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- Overuse injuries caused by cumulative microdamage from repetitive bone loading
- Stress fractures occur in different situations:
- Fatigue fracture: abnormal stress applied to normal bone (e.g., young college athletes or new military recruits with increased physical activity demands and inadequate conditioning)
- Insufficiency fracture: normal stress applied to structurally abnormal bone (e.g., femoral neck fracture in osteopenic bone)
- Combination fracture: abnormal stress applied to abnormal bone (e.g., female long-distance runners with premature osteoporosis from female athletic triad)
- Weight-bearing bones of the lower extremity are most commonly affected at the following sites:
- Metatarsal bones
- Femoral neck
- Pars interarticularis
- Less commonly affected sites:
- High-risk stress fractures occur in zones of tension or areas with poor blood supply and are more likely to result in fracture displacement and/or nonunion. High-risk sites include the following:
- Tension side of femoral neck
- Anterior tibial diaphysis
- Pars interarticularis of lumbar spine (L4, L5)
- 5th metatarsal at metaphyseal–diaphyseal junction
- Proximal 2nd metatarsal
- Medial malleolus
- Tarsal navicular
- Talar neck
- Synonym(s): march fracture; fatigue fracture
- Greatest incidence in 15- to 27-year-olds
- Females more commonly affected than males
- Affects 9–21% of track and field athletes annually
- Up to 95% of stress fractures occur in the lower extremities (1)[A].
- Among runners, stress fractures account for 15–20% of all musculoskeletal related injuries (1)[A].
- Across all sports, the most commonly injured body sites are the lower leg (40.3%), foot (34.9%), lower back/lumbar spine/pelvis (15.2%) (2)[C].
- Occurs in <1% of general population
- Affects 5% of military recruits
- Affects 1–3% of college athletes
Etiology and Pathophysiology
- Bone is dynamic and constantly remodeling in response to applied physiologic stress.
- Repetitive loading or overuse causes microfractures that don’t heal due to imbalance between bone resorption and bone formation.
- If microdamage accumulates in excess of reparation, bony fatigue leads to stress fracture.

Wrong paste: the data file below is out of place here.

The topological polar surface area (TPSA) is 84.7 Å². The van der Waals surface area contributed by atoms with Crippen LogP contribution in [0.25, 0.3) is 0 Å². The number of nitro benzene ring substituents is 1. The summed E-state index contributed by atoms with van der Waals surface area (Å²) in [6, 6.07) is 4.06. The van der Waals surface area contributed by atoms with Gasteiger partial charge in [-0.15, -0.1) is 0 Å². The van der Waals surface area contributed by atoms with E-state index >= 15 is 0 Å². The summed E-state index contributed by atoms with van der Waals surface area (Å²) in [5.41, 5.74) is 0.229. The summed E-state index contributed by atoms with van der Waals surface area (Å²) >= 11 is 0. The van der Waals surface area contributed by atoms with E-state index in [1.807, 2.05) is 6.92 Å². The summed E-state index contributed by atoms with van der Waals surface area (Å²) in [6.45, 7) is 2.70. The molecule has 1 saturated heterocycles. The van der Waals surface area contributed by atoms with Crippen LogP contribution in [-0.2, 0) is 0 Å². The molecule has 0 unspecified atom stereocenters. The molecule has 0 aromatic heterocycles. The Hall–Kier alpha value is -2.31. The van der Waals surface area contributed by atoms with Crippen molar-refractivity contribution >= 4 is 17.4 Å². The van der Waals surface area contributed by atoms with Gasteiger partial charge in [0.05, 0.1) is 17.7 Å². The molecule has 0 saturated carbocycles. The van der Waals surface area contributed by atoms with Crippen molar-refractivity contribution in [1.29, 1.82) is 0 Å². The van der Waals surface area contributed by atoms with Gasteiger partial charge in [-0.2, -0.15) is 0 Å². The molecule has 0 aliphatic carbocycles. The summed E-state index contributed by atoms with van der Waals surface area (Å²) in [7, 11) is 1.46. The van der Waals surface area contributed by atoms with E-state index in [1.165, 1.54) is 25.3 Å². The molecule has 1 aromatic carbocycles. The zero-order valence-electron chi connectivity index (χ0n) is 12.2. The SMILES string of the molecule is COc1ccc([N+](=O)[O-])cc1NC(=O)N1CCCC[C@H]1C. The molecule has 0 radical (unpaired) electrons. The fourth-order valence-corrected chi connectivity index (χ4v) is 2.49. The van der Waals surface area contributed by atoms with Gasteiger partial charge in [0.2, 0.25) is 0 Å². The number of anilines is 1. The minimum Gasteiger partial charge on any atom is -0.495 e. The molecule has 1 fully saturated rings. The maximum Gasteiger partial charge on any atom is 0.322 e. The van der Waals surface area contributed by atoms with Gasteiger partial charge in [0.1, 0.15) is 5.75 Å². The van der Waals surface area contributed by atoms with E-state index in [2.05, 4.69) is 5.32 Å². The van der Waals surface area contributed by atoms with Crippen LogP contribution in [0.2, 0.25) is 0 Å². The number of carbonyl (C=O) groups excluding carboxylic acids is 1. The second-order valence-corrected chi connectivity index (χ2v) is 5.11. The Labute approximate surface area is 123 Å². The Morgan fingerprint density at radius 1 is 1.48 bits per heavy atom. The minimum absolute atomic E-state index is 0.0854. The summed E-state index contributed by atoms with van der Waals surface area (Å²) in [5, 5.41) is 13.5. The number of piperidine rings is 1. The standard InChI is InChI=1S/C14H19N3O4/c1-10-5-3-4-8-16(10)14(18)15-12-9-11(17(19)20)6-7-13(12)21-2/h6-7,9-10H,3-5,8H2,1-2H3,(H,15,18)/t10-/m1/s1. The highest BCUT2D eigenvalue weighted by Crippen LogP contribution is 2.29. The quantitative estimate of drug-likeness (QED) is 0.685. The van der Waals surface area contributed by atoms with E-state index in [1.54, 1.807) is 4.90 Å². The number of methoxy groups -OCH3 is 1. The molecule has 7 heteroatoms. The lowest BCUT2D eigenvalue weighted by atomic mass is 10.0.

- Intrinsic (1)[A]
- Females are at 2.3 times higher risk than males.
- Female athlete triad (low energy availability with or without disordered eating, menstrual dysfunction, and low bone mineral density)
- History of previous stress fracture—increases risk of future stress fracture by 5 times
- History of osteoporosis, osteomalacia, rheumatoid arthritis, prolonged corticosteroid therapy
- Body composition—increased risk of stress fractures with BMI <19
- Skeletal malalignment: pes cavus, pes planus, leg length discrepancies, excessive forefoot varus, tarsal coalitions, prominent posterior calcaneal process, tight heel cords
- Biomechanical factors such as increased vertical loading rate (e.g., heel-to-toe running instead of forefoot striking)
- Muscle fatigue and decreased lean muscle mass
- Extremes of body size and composition
- Previous inactivity or low aerobic fitness
- Extrinsic (1)[A]
- Type of exercise—both male and female athletes who participate in running, track and field, cross country, and gymnastics are at highest risk (2)[C].
- Training regimen—running >32 km/week increases risk by 2 times in all athletes, by 3 times in female athletes.
- Nutritional/dietary habits—history of a diagnosed eating disorder
- Rapid increase in mileage, running pace, or training volume
- Inappropriate footwear
- Hard training surface
- Inadequate recovery or rest and training with fatigued muscle
- There is no evidence that use of oral contraceptives is related to stress fracture risk.
- Avoid abrupt increases in physical activity (no more than 10% increase in load per week).
- Reduce intensity and duration of activity if new-onset pain.
- Proper footwear
- Increasing dynamic physical activity (jumping; plyometric training) increases bone density and resistance to mechanical stress.
- Decrease vertical loading rate either by switching to forefoot strike running or (if continuing with heel-to-toe strike) by using a heel pad insert.
- Shock-absorbing foot inserts may help.
- Increased calcium and vitamin D intake may reduce stress fractures in female runners and military recruits.
Commonly Associated Conditions
- Female athlete triad
- Metabolic bone disorders